Mammalia. Pl. 2.

Phyllostoma Grayi.

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[Mammalia. Pl. 3.]

Mammalia. Pl. 3.

Vespertilio Chiloensis.

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[Mammalia. Pl 4.]

Mammalia. Pl 4.

Canis antarcticus.

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[Mammalia. Pl 5.]

Mammalia. Pl 5.

Canis Magellanicus.

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[Mammalia. Pl. 6.]

Mammalia. Pl. 6.

Canis fulvipes.

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[Mammalia Pl 7.]

Mammalia Pl 7.

Canis Azaræ.

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[Mammalia. Pl. 8.]

Mammalia. Pl. 8.

Felis Yagouarondi.

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[Mammalia Pl. 9]

Mammalia Pl. 9

Felis Pajeros.

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[Mammalia. Pl. 10]

Mammalia. Pl. 10

Delphinus Fitz-Royi.

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THE
ZOOLOGY
OF
THE VOYAGE OF H.M.S. BEAGLE,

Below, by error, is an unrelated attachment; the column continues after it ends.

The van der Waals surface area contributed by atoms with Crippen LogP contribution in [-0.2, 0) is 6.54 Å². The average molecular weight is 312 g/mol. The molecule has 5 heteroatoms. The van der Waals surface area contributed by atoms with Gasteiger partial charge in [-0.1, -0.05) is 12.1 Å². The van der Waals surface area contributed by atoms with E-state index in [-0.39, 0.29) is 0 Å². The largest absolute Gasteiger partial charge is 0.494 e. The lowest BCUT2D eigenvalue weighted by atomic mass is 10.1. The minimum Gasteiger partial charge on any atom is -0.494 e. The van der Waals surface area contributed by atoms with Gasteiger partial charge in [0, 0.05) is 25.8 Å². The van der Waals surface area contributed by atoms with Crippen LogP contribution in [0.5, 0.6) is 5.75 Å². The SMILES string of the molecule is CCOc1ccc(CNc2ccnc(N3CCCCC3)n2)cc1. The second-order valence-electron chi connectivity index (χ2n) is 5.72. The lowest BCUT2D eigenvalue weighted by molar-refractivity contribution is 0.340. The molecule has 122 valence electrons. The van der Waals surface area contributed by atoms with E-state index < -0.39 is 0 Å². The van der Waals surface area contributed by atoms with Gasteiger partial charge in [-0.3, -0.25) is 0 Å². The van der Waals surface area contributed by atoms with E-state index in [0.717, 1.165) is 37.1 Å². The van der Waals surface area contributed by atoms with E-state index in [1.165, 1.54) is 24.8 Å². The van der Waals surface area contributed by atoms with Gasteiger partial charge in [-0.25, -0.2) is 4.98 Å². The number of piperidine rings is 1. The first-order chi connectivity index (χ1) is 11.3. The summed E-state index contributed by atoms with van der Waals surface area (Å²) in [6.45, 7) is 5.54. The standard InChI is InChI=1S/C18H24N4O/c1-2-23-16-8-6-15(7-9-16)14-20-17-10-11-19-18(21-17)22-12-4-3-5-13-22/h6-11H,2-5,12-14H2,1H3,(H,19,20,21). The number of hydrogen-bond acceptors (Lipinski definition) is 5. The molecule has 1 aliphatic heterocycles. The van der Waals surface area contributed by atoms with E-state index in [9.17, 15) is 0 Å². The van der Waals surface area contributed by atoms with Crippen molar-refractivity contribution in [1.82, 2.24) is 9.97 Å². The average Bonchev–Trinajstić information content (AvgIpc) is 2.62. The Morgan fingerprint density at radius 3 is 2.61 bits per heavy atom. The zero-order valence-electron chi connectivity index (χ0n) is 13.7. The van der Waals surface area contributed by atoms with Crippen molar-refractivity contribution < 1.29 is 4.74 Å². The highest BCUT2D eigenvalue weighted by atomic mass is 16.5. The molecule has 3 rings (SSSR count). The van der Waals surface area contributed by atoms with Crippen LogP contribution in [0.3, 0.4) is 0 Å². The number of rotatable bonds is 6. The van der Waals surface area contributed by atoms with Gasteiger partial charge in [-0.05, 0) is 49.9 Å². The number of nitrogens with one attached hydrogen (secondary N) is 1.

UNDER THE COMMAND OF CAPTAIN FITZROY, R.N.

DURING THE YEARS 1832 TO 1836.

————

PUBLISHED WITH THE APPROVAL OF
THE LORDS COMMISSIONERS OF HER MAJESTY'S TREASURY.

————

Edited and Superintended by
CHARLES DARWIN, ESQ., M.A., F.G.S.
NATURALIST TO THE EXPEDITION.

IN order to secure to science the full advantage of the discoveries in Natural History, during the Voyage of the Beagle, the Lords Commissioners of Her Majesty's Treasury have been pleased to make a liberal grant of money towards defrayiug part of the expenses of this publication. This work, in consequence, has been undertaken on a scale worthy of the high patronage it has thus received, and will be offered to the public at a much lower price than otherwise would have been possible.

Figures will be given of many species of animals hitherto unknown or but imperfectly described, together with an account of their habits, ranges, and places of habitation.

The collections were chiefly made in the provinces bordering on the Rio Plata, in Patagonia, the Falkland Islands, Tierra del Fuego, Chile, and the Galapagos Archipelago in the Pacific.

The following gentlemen, with a disinterested zeal for science, have undertaken different departments of the work; in those branches with which they are respectively best acquainted. Mr. OWEN will describe the Fossil Mammalia; Mr. WATERHOUSE the Recent Mammalia; Mr. GOULD the  Birds; Mr. BELL the Reptiles; and the Rev. L. JENYNS the Fish.

A description of some of the invertebrate animals procured during the voyage will also be given. At the conclusion of the work Mr. DARWIN will incorporate the materials which have been collected, in a general sketch of the Zoology of the southern part of South America.